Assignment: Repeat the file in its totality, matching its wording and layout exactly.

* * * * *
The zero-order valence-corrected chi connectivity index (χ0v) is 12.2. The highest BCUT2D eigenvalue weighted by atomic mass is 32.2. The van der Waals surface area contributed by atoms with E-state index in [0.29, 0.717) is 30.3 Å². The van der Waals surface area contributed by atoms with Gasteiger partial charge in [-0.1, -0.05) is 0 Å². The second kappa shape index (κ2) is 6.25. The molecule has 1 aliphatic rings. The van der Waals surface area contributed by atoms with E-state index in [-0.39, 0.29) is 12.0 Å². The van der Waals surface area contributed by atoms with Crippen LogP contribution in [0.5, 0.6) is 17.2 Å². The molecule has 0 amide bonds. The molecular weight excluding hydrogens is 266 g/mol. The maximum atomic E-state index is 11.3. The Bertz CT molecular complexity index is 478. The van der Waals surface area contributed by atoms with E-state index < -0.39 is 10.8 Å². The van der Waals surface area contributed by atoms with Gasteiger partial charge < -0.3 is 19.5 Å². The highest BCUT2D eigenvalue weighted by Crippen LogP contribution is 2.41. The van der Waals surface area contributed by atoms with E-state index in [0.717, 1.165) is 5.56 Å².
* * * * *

The zero-order valence-corrected chi connectivity index (χ0v) is 12.2. The highest BCUT2D eigenvalue weighted by atomic mass is 32.2. The van der Waals surface area contributed by atoms with E-state index in [0.29, 0.717) is 30.3 Å². The van der Waals surface area contributed by atoms with Gasteiger partial charge in [-0.1, -0.05) is 0 Å². The second kappa shape index (κ2) is 6.25. The molecule has 1 aliphatic rings. The van der Waals surface area contributed by atoms with E-state index in [-0.39, 0.29) is 12.0 Å². The van der Waals surface area contributed by atoms with Crippen LogP contribution in [0.5, 0.6) is 17.2 Å². The molecule has 0 amide bonds. The molecular weight excluding hydrogens is 266 g/mol. The maximum atomic E-state index is 11.3. The Bertz CT molecular complexity index is 478. The van der Waals surface area contributed by atoms with E-state index < -0.39 is 10.8 Å². The van der Waals surface area contributed by atoms with Gasteiger partial charge < -0.3 is 19.5 Å². The highest BCUT2D eigenvalue weighted by Crippen LogP contribution is 2.41. The van der Waals surface area contributed by atoms with E-state index in [0.717, 1.165) is 5.56 Å².